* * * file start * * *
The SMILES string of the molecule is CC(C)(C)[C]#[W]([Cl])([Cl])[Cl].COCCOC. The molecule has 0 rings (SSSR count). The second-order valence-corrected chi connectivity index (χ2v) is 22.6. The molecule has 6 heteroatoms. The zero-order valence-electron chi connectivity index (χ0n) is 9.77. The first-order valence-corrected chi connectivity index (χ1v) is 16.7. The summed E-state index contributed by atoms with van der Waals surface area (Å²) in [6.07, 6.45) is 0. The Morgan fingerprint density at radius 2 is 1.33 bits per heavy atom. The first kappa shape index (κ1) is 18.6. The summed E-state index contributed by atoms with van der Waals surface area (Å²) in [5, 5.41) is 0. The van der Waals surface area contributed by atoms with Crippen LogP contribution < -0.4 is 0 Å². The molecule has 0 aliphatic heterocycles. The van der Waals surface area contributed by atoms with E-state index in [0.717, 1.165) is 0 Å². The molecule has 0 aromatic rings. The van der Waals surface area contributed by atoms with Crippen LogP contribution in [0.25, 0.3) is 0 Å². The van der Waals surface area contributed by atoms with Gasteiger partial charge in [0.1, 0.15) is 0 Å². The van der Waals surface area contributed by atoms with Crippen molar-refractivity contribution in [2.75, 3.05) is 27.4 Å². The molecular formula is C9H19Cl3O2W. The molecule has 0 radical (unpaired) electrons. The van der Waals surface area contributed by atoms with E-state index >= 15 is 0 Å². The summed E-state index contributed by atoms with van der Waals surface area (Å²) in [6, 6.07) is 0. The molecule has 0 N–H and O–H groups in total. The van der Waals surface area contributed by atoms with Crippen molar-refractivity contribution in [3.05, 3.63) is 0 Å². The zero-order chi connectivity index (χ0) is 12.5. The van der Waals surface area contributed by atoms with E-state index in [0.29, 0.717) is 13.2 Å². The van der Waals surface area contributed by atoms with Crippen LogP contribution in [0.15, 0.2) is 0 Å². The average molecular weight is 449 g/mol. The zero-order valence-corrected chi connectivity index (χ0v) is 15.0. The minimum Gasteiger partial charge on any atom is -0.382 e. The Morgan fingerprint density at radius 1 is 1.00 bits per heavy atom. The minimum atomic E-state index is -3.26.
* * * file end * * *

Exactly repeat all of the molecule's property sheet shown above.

The SMILES string of the molecule is CC(C)(C)[C]#[W]([Cl])([Cl])[Cl].COCCOC. The molecule has 0 rings (SSSR count). The second-order valence-corrected chi connectivity index (χ2v) is 22.6. The molecule has 6 heteroatoms. The zero-order valence-electron chi connectivity index (χ0n) is 9.77. The first-order valence-corrected chi connectivity index (χ1v) is 16.7. The summed E-state index contributed by atoms with van der Waals surface area (Å²) in [6.07, 6.45) is 0. The Morgan fingerprint density at radius 2 is 1.33 bits per heavy atom. The first kappa shape index (κ1) is 18.6. The summed E-state index contributed by atoms with van der Waals surface area (Å²) in [5, 5.41) is 0. The van der Waals surface area contributed by atoms with Crippen LogP contribution < -0.4 is 0 Å². The molecule has 0 aliphatic heterocycles. The van der Waals surface area contributed by atoms with E-state index in [0.717, 1.165) is 0 Å². The molecule has 0 aromatic rings. The van der Waals surface area contributed by atoms with Crippen LogP contribution in [0.25, 0.3) is 0 Å². The van der Waals surface area contributed by atoms with Gasteiger partial charge in [0.1, 0.15) is 0 Å². The van der Waals surface area contributed by atoms with Crippen molar-refractivity contribution in [2.75, 3.05) is 27.4 Å². The molecular formula is C9H19Cl3O2W. The molecule has 0 radical (unpaired) electrons. The van der Waals surface area contributed by atoms with E-state index >= 15 is 0 Å². The summed E-state index contributed by atoms with van der Waals surface area (Å²) in [6, 6.07) is 0. The molecule has 0 N–H and O–H groups in total. The van der Waals surface area contributed by atoms with Crippen molar-refractivity contribution in [3.05, 3.63) is 0 Å². The zero-order chi connectivity index (χ0) is 12.5. The van der Waals surface area contributed by atoms with E-state index in [0.29, 0.717) is 13.2 Å². The van der Waals surface area contributed by atoms with Crippen LogP contribution in [0.15, 0.2) is 0 Å². The average molecular weight is 449 g/mol. The zero-order valence-corrected chi connectivity index (χ0v) is 15.0. The minimum Gasteiger partial charge on any atom is -0.382 e. The Morgan fingerprint density at radius 1 is 1.00 bits per heavy atom. The minimum atomic E-state index is -3.26.